‘Karl Marx City’ Puts You Inside the Most-Watched Society in History
As more people become aware of the global surveillance state, documentaries can take on the strength of political thrillers. Two years ago, Citizenfour both laid out the details of how governments watch us and put viewers alongside a whistleblower and the filmmakers as they colluded, inducing both general and empathetic paranoia. Now Karl Marx City travels back in time to a very different context, before the advent of mass electronic communication, when spying was much more personal and when no one could be under any illusion that they weren’t being constantly watched and listened to. Welcome to the German Democratic Republic of the Cold War, the most surveilled nation in human history.
Co-director Petra Epperlein grew up in East Germany, in the East Saxony city of Chemnitz, known during the Cold War as Karl Marx City. Though she left after the fall of the Berlin Wall, her time in the communist puppet state still haunts her. Ever since her father’s suicide in 1999, his cryptic final letter has left her wondering whether he was one of the many informants for the Ministry of State Security — the Stasi. Karl Marx City is Epperlein’s journey back to her former home, as she dives into the vast archive of information left behind in the wake of the GDR’s collapse to determine the truth.
As Epperlein and co-director Michael Tucker interview her family and old friends, as well as experts on the Stasi, they blend in her old home movies, cultural artifacts, period propaganda and, most chillingly, actual surveillance footage and other materials taken from the Stasi archive. It’s a glimpse of authoritarianism at both its most powerful and most banal. Agents talk casually as they watch their targets; they could easily be mistaken for any working stiff. And then a historian speaks of how they would break into people’s houses and rearrange their furniture while they were away, solely as a form of intimidation. To say nothing of the blackmail, imprisonments, torture and executions.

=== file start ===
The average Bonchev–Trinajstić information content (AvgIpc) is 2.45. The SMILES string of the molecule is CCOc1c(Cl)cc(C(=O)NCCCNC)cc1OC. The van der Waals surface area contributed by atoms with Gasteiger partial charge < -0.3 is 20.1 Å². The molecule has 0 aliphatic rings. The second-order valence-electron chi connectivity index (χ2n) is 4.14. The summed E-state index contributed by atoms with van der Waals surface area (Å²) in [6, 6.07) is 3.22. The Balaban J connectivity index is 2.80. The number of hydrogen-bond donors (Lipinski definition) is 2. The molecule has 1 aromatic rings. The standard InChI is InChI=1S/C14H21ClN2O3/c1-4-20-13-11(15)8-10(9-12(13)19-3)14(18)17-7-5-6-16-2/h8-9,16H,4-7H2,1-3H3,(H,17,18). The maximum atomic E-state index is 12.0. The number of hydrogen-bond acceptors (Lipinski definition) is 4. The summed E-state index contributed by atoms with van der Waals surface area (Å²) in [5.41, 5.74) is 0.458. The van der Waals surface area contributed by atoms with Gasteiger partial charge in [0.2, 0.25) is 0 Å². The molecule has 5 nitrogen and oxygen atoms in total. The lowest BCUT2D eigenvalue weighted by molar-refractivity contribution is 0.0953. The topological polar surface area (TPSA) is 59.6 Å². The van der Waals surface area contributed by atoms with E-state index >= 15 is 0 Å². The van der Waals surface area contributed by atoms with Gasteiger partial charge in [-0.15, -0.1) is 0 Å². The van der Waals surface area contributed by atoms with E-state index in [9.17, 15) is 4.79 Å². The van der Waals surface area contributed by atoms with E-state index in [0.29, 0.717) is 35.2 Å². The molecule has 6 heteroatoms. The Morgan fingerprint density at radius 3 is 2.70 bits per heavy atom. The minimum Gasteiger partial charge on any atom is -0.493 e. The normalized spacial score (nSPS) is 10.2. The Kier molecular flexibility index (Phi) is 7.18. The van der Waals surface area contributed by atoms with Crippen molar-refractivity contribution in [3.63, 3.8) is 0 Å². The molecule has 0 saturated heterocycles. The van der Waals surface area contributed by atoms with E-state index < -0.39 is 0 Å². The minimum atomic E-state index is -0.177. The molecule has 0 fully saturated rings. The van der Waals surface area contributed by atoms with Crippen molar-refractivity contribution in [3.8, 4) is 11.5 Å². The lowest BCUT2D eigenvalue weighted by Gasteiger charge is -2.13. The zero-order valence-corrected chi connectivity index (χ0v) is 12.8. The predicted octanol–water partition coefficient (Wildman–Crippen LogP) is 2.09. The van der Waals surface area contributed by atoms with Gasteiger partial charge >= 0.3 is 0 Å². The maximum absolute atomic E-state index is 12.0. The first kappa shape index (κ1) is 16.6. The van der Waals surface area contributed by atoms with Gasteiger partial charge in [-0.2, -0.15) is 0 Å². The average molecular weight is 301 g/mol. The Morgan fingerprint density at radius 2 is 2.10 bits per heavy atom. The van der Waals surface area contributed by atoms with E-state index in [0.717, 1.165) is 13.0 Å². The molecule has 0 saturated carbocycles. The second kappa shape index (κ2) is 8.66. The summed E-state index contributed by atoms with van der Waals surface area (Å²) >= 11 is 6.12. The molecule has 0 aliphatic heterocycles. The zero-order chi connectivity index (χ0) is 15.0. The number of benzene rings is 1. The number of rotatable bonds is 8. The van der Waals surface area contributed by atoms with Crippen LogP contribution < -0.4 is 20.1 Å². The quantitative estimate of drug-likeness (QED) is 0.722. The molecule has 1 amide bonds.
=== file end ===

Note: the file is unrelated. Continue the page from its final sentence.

The doc effectively melds past and present into a haze of ambiguity around the truth of the matter. Constantly wearing headphones for sound work, Epperlein looks as if she herself could be a Stasi agent at a listening post. Stark sequences in black and white contribute to an eerie tone, as the camera constantly finds unsettling imagery to fixate on, such as an ominous giant bust of Marx which still watches over the city (it was “too heavy to move” as the film puts it in a cold bit of symbolism), or the hypnotic turning of the levers which operate the seemingly endless shelves of the Stasi library. Samples of films like the “red westerns” from the 1960s illuminate the Soviet mindset, while more modern depictions of the time like the movie The Lives of Others are used as examples of how we fail to understand that mindset. The push-pull between how the past truly was and how we understand it is the heart of the film.
The feat of editing that Karl Marx City pulls off is all the more remarkable when one rethinks the narrative through-line of the film and realizes that Epperlein’s actual quest is fairly straightforward. It’s in unfolding every detail around the questions she seeks to answer that the documentary is able to sketch this part of history, search out the gaps we have in it and interrogate which of those gaps can be filled in, and how, and what can be done about those that can’t be filled in. Both kinds will leave the viewer thinking long after the movie is finished.